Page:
WEDNESDAY, SEPTEMBER 2, 2015 - This Day In History
Free Market Principles Make For Bad Health Care
Posted By jwilkes - Saturday, July 25th, 2009 at 3:32 AM
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Sometime in the early 1980s, it became en vogue for Republicans to shout “free market” whenever they didn’t like something.  Public schools?  “Let the free market forces decide which kids succeed and which ones don’t!” But don't provide community services to those kids who are fundamentally disadvantaged.  The banking industry?  “Let those honest bankers be governed by the principles of the free market!”  That didn’t work too well either, apparently.


It’s not to say the free market isn’t a good thing, when in context: where the goals of the free market are in line with the interest of the very people that make up that market, free enterprise is a beautiful thing.  Companies compete with one another to create the best, highest quality products at the lowest possible price to the consumer.  Everyone wins.  Output quality is high, and the cost of goods is driven down by good old-fashioned competition.  In the end, the incentives are all in their proper places.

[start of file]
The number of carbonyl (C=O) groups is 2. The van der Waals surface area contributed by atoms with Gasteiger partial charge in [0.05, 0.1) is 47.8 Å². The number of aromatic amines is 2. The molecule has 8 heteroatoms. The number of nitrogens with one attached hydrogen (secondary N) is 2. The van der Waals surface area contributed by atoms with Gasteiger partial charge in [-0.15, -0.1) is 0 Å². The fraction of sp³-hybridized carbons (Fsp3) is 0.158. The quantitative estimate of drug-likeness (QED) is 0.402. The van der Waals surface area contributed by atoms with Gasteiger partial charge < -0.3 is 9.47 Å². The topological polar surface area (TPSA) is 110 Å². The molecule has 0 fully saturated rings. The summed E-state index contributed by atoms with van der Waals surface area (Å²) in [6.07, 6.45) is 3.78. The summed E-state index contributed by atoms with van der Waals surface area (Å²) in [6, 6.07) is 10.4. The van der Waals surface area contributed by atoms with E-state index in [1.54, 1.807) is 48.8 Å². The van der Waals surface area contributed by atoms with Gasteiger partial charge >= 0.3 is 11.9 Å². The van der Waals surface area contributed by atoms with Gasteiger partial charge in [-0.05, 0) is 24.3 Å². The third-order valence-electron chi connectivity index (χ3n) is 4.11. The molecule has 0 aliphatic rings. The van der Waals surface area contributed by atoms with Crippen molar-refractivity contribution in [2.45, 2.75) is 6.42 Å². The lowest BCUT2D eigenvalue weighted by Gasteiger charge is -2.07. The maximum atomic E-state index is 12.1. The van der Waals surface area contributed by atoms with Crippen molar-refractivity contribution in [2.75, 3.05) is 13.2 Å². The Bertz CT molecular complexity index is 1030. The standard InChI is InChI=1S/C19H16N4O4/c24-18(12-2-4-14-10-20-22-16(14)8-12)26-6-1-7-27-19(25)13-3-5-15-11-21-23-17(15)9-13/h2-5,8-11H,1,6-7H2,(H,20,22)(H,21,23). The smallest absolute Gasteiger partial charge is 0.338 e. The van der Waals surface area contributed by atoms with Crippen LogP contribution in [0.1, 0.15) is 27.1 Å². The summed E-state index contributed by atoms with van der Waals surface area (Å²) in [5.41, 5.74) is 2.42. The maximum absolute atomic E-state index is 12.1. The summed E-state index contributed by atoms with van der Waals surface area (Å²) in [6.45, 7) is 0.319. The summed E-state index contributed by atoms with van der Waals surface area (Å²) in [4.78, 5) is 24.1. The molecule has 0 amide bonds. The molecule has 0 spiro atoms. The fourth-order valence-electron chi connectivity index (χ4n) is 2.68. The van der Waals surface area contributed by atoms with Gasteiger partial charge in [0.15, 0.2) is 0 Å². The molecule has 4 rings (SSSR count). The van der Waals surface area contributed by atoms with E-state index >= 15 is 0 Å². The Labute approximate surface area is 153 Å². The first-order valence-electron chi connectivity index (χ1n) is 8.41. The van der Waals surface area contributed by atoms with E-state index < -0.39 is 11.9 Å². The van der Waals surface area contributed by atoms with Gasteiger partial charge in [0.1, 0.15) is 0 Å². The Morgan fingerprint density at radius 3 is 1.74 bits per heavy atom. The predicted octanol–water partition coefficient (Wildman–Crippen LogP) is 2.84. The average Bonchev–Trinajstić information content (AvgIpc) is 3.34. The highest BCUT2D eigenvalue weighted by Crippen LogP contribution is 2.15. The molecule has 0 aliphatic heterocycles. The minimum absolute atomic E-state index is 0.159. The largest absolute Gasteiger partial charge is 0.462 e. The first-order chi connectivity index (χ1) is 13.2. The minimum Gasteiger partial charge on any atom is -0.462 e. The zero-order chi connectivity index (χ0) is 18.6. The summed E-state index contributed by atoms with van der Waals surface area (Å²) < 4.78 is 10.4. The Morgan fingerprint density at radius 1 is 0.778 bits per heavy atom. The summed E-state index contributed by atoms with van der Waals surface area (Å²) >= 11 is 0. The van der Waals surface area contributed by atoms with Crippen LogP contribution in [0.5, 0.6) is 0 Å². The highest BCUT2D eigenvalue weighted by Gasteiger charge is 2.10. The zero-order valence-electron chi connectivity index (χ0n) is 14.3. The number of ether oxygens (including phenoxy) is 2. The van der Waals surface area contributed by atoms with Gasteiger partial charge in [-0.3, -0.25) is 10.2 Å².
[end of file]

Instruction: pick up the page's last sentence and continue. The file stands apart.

But the problem is that not every aspect of life functions on a pure market model.  Take health care.  Republicans are insisting that the best fix for the current health model is, of course, the free market.  They argue that if we give mega-insurance companies incentives to bring down costs to consumers, everyone will be happy.